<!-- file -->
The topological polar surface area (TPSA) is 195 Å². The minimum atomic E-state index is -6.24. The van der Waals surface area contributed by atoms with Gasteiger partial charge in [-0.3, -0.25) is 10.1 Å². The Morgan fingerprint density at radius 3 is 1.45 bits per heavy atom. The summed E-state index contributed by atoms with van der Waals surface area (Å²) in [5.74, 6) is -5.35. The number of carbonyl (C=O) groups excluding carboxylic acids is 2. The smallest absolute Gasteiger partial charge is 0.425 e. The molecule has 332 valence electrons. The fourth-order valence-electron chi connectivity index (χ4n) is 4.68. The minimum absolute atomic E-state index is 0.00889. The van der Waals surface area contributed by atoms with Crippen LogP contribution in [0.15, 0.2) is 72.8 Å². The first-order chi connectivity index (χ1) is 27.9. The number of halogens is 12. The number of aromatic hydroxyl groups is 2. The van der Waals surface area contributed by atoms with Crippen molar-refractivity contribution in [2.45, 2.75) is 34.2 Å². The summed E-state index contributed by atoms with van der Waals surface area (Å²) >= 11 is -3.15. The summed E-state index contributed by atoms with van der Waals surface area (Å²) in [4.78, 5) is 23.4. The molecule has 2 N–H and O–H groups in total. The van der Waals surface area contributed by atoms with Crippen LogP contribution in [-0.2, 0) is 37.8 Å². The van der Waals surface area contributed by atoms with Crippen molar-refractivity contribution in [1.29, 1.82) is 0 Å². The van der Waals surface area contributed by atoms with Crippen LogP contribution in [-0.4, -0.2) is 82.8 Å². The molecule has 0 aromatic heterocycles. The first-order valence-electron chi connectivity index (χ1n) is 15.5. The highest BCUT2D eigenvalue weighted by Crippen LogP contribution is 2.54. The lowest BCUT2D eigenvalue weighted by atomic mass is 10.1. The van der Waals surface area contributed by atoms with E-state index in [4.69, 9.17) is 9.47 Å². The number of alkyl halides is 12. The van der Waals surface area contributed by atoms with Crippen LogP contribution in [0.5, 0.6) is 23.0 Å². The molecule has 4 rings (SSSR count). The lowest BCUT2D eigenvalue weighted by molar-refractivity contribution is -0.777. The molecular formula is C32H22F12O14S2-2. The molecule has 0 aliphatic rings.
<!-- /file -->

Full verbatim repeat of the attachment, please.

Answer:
The topological polar surface area (TPSA) is 195 Å². The minimum atomic E-state index is -6.24. The van der Waals surface area contributed by atoms with Gasteiger partial charge in [-0.3, -0.25) is 10.1 Å². The Morgan fingerprint density at radius 3 is 1.45 bits per heavy atom. The summed E-state index contributed by atoms with van der Waals surface area (Å²) in [5.74, 6) is -5.35. The number of carbonyl (C=O) groups excluding carboxylic acids is 2. The smallest absolute Gasteiger partial charge is 0.425 e. The molecule has 332 valence electrons. The fourth-order valence-electron chi connectivity index (χ4n) is 4.68. The minimum absolute atomic E-state index is 0.00889. The van der Waals surface area contributed by atoms with Crippen LogP contribution in [0.15, 0.2) is 72.8 Å². The first-order chi connectivity index (χ1) is 27.9. The number of halogens is 12. The number of aromatic hydroxyl groups is 2. The van der Waals surface area contributed by atoms with Crippen molar-refractivity contribution in [2.45, 2.75) is 34.2 Å². The summed E-state index contributed by atoms with van der Waals surface area (Å²) >= 11 is -3.15. The summed E-state index contributed by atoms with van der Waals surface area (Å²) in [4.78, 5) is 23.4. The molecule has 2 N–H and O–H groups in total. The van der Waals surface area contributed by atoms with Crippen LogP contribution in [-0.2, 0) is 37.8 Å². The van der Waals surface area contributed by atoms with Crippen molar-refractivity contribution in [1.29, 1.82) is 0 Å². The van der Waals surface area contributed by atoms with Crippen LogP contribution in [-0.4, -0.2) is 82.8 Å². The molecule has 0 aromatic heterocycles. The first-order valence-electron chi connectivity index (χ1n) is 15.5. The highest BCUT2D eigenvalue weighted by Crippen LogP contribution is 2.54. The lowest BCUT2D eigenvalue weighted by atomic mass is 10.1. The van der Waals surface area contributed by atoms with E-state index in [4.69, 9.17) is 9.47 Å². The number of alkyl halides is 12. The van der Waals surface area contributed by atoms with Crippen LogP contribution in [0.5, 0.6) is 23.0 Å². The molecule has 4 rings (SSSR count). The lowest BCUT2D eigenvalue weighted by molar-refractivity contribution is -0.777. The molecular formula is C32H22F12O14S2-2. The molecule has 0 aliphatic rings.